This post is an excerpt from my book DISTRIBUTED.
Now, this is one of the most common challenges. Actually, this is the one I took myself years ago. How to become a distributed business, basically a company, after you had a successful freelancing career.
IT IS A TRANSITION
The most common misunderstanding is not viewing this as a transition and seeing it more as a milestone. It is really unique when you have a point, which you have reached and suddenly you are not a freelancer anymore but an owner of a company. It is not like that – it is smoother. I know many startup founders and solopreneurs who have companies – successful ones but at an early stage – but still do some freelancing. It keeps them fresh and it pays the bills. If you are a successful freelancer, why would you want to throw away the opportunity to have a decent income while you are building your distributed business?
However, you have to approach the distributed business model somewhat the same as a startup. You have to reclaim your own freelancing hours and substitute it with employees. If you are a freelance designer and bill out 8 hours per day and you want to build a distributed business for your own designer agency, hire your first employee on part-time and transfer half of your current workload there. Slow steps and once you are free from actual billable freelance hours of yours, you can start to act as a company and build it further.
THE HIRED GUN MISTAKE
Avoid the hired gun mistake though. From day one, start to build a distributed work culture and establish clear responsibilities and accountability within your team. Hiring other freelancers and your freelancer friends is risky, you can end up in tricky situations. Make sure you are building a business – and not a group of freelancers. I will talk about the hired gun mistake later on in this book.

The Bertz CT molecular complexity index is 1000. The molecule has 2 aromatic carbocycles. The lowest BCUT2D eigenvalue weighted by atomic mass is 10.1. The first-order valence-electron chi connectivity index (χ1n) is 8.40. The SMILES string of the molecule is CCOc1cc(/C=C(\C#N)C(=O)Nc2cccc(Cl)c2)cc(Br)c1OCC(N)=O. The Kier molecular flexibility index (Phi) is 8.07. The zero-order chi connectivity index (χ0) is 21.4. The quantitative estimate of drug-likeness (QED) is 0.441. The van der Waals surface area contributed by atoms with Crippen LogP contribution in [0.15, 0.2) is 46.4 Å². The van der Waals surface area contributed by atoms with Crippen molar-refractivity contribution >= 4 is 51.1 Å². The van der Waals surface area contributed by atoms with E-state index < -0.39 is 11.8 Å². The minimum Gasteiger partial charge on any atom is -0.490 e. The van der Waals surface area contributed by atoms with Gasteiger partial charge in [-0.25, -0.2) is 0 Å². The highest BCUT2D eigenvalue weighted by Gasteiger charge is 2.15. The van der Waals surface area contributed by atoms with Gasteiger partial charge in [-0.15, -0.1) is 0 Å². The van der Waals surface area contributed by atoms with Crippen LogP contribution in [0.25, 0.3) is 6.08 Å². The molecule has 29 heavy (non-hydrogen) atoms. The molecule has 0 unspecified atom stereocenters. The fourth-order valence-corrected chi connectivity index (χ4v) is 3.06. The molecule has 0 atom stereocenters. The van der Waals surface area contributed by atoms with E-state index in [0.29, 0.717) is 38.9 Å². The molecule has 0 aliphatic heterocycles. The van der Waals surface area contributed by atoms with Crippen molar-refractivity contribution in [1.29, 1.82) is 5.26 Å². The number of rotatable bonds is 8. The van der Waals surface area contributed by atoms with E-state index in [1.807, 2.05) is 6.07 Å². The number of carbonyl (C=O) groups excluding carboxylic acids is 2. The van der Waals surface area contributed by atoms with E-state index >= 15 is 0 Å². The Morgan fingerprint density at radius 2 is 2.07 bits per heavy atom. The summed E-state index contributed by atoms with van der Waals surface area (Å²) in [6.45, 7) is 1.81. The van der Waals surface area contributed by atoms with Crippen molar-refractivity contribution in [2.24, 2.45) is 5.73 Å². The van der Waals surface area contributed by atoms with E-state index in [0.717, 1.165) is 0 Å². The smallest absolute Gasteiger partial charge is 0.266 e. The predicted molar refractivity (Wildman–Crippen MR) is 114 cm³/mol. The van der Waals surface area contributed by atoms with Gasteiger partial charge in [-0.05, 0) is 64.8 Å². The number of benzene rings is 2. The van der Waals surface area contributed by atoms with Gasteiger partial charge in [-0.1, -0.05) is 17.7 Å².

ACT LIKE A COMPANY
Once you did the first small steps in hiring, try to change your contracts with clients. Transition away from per-hour work to monthly retainers and fixed priced projects. The secret is to offer more than ‘just’ your expertise. A freelancer is an expert whom can be hired to do a job. A business, however, is a business which you hire to deliver a service. Part of this service is the expertise, but it is only a piece of the mix.
There is one great relieving news: for a freelancer, no matter where you are based, distributed business is the way to go. You don’t really need to evaluate, pivot or test the approach, you just need to go with the flow and slowly building up the distributed business for yourself.
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At Anywhere Consulting, we help entrepreneurs to launch, build and grow their remote business. We provide support and consulting services as well as educational products to overcome the challenges of remote businesses. If you are a freelancer who wants to launch a distributed business or you already have an established business but want to grow remotely, we can help you.